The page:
UTC(NIST) is the coordinated universal time scale maintained at NIST. The UTC(NIST) time scale comprises an ensemble of cesium beam and hydrogen maser atomic clocks, which are regularly calibrated by the NIST primary frequency standard. The number of clocks in the time scale varies, but is typically around ten. The outputs of the clocks are combined into a single signal by using a weighted average. The most stable clocks are assigned the most weight. The clocks in the UTC(NIST) time scale also contribute to the International Atomic Time (TAI) and Coordinated Universal Time (UTC).
UTC(NIST) serves as a national standard for frequency, time interval, and time-of-day. It is distributed through the NIST time and frequency services and continuously compared to the time and frequency standards located around the world.
International Atomic Time (TAI) is an international time scale that is computed by taking the weighted average of more than 300 atomic clocks. These clocks are located at more than 60 timing laboratories around the world. The most stable clocks receive the most weight in the calculation, but the maximum weight assigned to any clock is limited to A / N, where A = 2.5 and N is the number of clocks. Thus, if N = 300, the maximum weight is 0.83 %. While the stability of TAI is achieved by this weighted average, the accuracy of TAI is derived from data from primary frequency standards, which are clocks built at several national metrology institutes. TAI is computed by the International Bureau of Weights and Measures (BIPM) located near Paris, France.
Coordinated Universal Time (UTC) is based on TAI, but it is adjusted by leap seconds to account for the difference between the definition of the second and the rotation of Earth. This correction keeps UTC in conjunction with the apparent position of the Sun and the stars, and it is the standard used for all general timekeeping applications. We publish the current difference between UTC and TAI in our Time Scale Data and Bulletin Archive.
For more information, see the section on leap seconds.
No clock keeps the "official" version of UTC, because TAI and UTC are "paper" time scales that can only be calculated after all of the data from the international contributors are received. However, NIST and other laboratories maintain real-time versions of UTC that are often within just a few nanoseconds of the UTC calculations. The international contributors to TAI, and their offsets, are published in the BIPM Circular-T, which is a document updated monthly.
The time-of-day expressed by UTC is the time at the prime meridian (0° longitude) located near Greenwich, England. The time in local time zones can be expressed as an offset from UTC. For instance, in the United States, eastern standard time (EST) is five hours behind UTC and can be expressed as UTC - 5. Coordinated Universal Time is not adjusted during daylight saving time, so eastern daylight time (EDT) is only 4 hours behind UTC, or UTC - 4.
In 1970, the Coordinated Universal Time system was devised by an international advisory group of technical experts within the International Telecommunication Union (ITU). The ITU felt it was best to designate a single abbreviation for use in all languages in order to minimize confusion. For example, in English the abbreviation for coordinated universal time would be CUT, while in French the abbreviation for "temps universel coordonné" would be TUC. To avoid appearing to favor any particular language, the abbreviation UTC was selected.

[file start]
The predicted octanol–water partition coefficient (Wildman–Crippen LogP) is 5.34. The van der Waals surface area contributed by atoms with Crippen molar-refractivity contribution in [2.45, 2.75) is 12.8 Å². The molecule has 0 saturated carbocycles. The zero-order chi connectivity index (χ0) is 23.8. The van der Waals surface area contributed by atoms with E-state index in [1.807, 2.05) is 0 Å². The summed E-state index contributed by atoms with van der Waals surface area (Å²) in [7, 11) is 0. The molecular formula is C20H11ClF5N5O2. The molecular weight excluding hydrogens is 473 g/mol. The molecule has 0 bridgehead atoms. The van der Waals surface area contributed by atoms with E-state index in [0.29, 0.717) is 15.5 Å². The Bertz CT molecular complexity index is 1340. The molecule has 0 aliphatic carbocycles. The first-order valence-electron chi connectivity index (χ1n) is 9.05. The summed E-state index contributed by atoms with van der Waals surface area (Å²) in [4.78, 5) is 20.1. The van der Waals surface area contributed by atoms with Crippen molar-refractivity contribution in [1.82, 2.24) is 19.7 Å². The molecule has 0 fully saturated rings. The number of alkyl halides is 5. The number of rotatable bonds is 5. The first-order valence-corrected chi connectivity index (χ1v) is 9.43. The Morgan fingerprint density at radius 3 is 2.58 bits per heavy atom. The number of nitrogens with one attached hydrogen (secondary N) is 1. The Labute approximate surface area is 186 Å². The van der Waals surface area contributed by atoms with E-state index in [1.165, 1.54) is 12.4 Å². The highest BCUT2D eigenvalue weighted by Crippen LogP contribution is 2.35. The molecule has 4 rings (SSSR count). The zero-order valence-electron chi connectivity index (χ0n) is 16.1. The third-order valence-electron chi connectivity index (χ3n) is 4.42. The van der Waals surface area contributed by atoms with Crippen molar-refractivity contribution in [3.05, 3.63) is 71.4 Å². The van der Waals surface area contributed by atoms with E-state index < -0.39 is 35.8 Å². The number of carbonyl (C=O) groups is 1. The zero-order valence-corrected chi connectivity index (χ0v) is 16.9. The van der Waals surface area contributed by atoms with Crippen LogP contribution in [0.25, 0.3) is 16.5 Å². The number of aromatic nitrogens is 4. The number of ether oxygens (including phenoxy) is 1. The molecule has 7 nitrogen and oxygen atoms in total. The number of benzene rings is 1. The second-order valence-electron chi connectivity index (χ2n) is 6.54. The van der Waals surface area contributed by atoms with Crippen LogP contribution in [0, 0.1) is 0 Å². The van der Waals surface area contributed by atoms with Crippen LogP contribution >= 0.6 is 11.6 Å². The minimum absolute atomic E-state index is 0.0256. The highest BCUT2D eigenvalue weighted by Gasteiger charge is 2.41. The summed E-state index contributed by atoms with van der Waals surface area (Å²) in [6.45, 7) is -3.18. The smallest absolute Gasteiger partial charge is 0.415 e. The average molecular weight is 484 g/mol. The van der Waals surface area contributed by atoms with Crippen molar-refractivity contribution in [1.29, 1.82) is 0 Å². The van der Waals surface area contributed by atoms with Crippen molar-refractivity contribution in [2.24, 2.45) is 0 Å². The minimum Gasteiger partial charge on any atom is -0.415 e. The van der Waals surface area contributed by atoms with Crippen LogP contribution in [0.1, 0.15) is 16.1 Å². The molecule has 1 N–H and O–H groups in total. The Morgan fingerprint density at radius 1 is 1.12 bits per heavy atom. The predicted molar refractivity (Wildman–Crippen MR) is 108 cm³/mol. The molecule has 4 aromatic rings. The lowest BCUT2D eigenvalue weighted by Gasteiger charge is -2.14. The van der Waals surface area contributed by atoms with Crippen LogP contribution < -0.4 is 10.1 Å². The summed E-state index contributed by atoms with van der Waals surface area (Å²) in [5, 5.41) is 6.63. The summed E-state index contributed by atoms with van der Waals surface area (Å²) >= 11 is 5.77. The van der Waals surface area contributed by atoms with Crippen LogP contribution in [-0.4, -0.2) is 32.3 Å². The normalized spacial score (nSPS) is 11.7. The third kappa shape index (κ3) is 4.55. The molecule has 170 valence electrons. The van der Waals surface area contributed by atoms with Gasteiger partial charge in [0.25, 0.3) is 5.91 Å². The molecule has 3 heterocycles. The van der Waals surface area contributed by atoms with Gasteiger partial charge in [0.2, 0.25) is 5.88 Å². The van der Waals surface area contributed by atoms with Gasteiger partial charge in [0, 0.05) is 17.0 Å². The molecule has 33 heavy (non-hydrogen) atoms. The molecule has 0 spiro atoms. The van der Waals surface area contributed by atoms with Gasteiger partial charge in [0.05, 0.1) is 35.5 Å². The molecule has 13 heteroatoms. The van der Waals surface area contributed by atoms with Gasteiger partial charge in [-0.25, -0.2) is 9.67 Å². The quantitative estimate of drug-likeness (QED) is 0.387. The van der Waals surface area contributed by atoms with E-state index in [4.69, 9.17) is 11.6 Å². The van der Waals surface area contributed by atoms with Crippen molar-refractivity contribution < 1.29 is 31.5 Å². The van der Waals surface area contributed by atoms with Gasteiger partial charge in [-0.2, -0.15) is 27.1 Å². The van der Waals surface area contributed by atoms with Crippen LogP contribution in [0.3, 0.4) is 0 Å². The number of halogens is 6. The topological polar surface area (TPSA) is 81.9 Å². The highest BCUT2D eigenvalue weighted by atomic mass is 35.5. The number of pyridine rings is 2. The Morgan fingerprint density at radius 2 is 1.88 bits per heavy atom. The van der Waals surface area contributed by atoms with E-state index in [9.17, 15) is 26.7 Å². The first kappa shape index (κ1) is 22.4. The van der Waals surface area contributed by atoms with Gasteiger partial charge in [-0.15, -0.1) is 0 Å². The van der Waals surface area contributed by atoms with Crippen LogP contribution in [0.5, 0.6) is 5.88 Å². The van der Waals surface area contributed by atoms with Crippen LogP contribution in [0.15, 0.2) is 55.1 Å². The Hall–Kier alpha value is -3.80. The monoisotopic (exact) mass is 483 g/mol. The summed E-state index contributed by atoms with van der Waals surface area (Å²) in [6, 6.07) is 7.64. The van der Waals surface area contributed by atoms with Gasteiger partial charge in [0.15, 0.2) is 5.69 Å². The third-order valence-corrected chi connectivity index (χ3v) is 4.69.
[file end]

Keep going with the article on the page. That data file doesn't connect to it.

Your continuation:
Greenwich Mean Time (GMT) originally referred to the mean solar time at the Royal Observatory in Greenwich, England. As an astronomical time scale, it followed the irregular motion of Earth. The modern term for this astronomical time is UT1. The term GMT is now more commonly used to refer to the time zone at the prime meridian (0° longitude), in which case it is being used as a local representation of Coordinated Universal Time (UTC) and not UT1. However, UTC is adjusted with leap seconds to always be within less than one second of UT1, so either use of GMT can be considered equivalent to Coordinated Universal Time (UTC) when fractions of a second are not important.
The United States Naval Observatory (USNO) maintains the U. S. Department of Defense reference for time and time interval. USNO has an ensemble of atomic clocks, which is used to derive a time scale called UTC(USNO). The clocks in the ensemble contribute to International Atomic Time (TAI) and Coordinated Universal Time (UTC). UTC(USNO) and UTC(NIST) are kept in very close agreement, typically to within 20 nanoseconds, and both can be considered official sources for time in the United States. Recent differences between the two time scales are published in the NIST Time Scale Data Archive.
The Global Positioning System (GPS) is a constellation of satellites each carrying multiple atomic clocks. The time on each satellite is derived by steering the on-board atomic clocks to the time scale at the GPS Master Control Station, which is monitored and compared to UTC(USNO). Since GPS time does not adjust for leap seconds, it is ahead of UTC(USNO) by the integer number of leap seconds that have occurred since January 6, 1980 plus or minus a small number of nanoseconds. However, the time offset from UTC is contained in the GPS broadcast message and is usually applied automatically by GPS receivers.
Beginning in the 1920s, nautical time zones were referred to with alphabetic characters. The Z zone is equivalent to Coordinated Universal time (UTC), which is the time at the prime or "zero" meridian (0° longitude). The phonetic alphabet refers to Z as "Zulu". It is still used some settings (i.e. military, nautical and aviation) to refer to UTC.